1. “The government [is] extremely fond of amassing great quantities of statistics. These are raised to the nth degree, the cube roots are extracted, and the results are arranged into elaborate and impressive displays. What must be kept ever in mind, however, is that in every case, the figures are first put down by a village watchman, and he puts down anything he damn well pleases.” — Sir Josiah Stamp

          Always loved that quote.

  3. The left has a long history of lionizing Cuba’s education and health, while ignoring or downplaying the island’s poverty and dictatorship.

    For a while now the left has been trying to bring about the second part for the supposed purpose of getting us to their ideal of that first part.

    1. I suspect progressives envy the power of dictatorships. The power to do what’s best for everybody whether they like it or not.

      1. They labor under the illusion that every inequality and unfortunate fact of life can be righted with enough effort and force, while ignoring the wrongs that they commit in the attempts to do so.

      2. You don’t need to “suspect” it — they are constantly admitting it.

        “One-party autocracy certainly has its drawbacks. But when it is led by a reasonably enlightened group of people, as China is today, it can also have great advantages.”…..ina-is-bet

        1. Yeah, it has advantages over more brutal and oppressive autocracies.

  4. You don’t live longer in Cuba,it just seems like you do.

  5. Pretty weak.
    What does the data show? That Cuba exceeds the US in both literacy and life expectancy.
    So the problem with the leftist argument is what, precisely?

    Is Cuba a repressive dictatorship? Of course.
    Are repressive dictatorships evil and unacceptable as models for society? Of course.
    But on the narrow point raised, the leftists have it right — Cuba has higher literacy and longer life expectancy than the US.

    Ultimately, that’s the beauty of freedom. People who prefer the Cuban style should get to enjoy it. They just should be prevented from imposing it on others.
    If the argument is that the only way to get these benefits is for the social system to be imposed, the argument reduces to ‘slavery is good because slaves live better lives’. That’s the argument to focus on.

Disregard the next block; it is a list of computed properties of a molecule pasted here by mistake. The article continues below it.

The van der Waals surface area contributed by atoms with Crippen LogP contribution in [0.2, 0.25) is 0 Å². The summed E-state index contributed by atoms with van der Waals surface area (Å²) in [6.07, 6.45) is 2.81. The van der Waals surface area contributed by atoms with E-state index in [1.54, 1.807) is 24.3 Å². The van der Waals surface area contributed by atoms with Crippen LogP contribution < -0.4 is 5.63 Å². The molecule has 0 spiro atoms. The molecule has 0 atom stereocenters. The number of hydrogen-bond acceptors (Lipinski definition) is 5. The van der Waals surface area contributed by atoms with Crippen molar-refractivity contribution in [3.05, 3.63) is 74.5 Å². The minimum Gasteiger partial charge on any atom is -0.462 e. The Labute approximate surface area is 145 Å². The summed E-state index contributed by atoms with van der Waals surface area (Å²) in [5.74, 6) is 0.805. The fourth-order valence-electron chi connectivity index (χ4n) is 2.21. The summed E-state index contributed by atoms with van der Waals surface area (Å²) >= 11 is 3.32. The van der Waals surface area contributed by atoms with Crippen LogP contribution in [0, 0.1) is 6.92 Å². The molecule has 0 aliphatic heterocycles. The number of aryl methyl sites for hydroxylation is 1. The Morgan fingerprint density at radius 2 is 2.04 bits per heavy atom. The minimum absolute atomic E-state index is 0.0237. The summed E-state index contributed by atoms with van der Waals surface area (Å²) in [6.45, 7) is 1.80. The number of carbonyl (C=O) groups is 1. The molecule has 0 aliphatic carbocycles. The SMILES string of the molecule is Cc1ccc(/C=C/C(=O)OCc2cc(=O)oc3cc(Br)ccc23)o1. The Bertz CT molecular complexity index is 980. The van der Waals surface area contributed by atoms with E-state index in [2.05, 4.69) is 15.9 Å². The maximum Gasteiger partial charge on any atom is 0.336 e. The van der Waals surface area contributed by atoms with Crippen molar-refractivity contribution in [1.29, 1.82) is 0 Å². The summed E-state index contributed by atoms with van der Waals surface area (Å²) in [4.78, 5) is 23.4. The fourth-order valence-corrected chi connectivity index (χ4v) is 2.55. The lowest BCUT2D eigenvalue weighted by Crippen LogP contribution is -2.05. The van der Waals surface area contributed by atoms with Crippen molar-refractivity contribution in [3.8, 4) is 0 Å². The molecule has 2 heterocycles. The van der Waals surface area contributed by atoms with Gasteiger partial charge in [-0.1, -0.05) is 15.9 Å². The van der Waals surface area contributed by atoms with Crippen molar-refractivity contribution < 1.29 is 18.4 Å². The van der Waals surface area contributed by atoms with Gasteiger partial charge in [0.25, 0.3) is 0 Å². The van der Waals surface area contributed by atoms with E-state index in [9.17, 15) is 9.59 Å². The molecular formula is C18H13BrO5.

1. There’s also some really interesting additional nuggests when life expectancy in the united states gets broken down by demographic. The data in question is usually bandied about in attempt to prove racism, but there are subcultures where behavioural norms lead to dramatically reduced life expectancies. (And not all of them involve the phrase “Hold my beer and watch this”)

      1. Then there’s genetics to factor in. Hawai’i has the highest life expectancy in the US at 81.3 years, driven largely by the large asian population on the islands. At the same time, DC has a Life expectancy of 76.5 years, though the life expectancy for the white population of DC is 84.

        There’s a lot more to the story than the agregate numbers. Agregate numbers are what give us fallacies like the pay gap.

      2. America’s higher infant mortality rate also factors into the stats, which is mostly due to America counting very premature births as infant mortality while other countries tend to consider them miscarriages that don’t get added to the stats.

        1. Isn’t that also the case for newborns who die within days of birth?

          I seem to recall reading that despite the higher infant mortality numbers that result from our method of record keeping, certain categories of at risk births have a better chance of surviving in a US hospital because they’re treated as alive at birth and more effort is expended keeping them that way.

          1. Yes, that is correct. America also has lots of highways and lots of cars, so we have lots of accidents and auto deaths, which also skews life expectancy.

            1. The solution is obvious: fewer roads; fewer cars. It’s affluence that’s causing this mortality.

    2. Cuba exceeds the US in both literacy and life expectancy

      There are no reliable figures for literacy in the United States, so how can one even compare the two?

      And the difference in life expectancy is less than half a year.

      Never mind that Cuba would rate as a medium-sized state in the US; comparing the two is not apples-to-apples.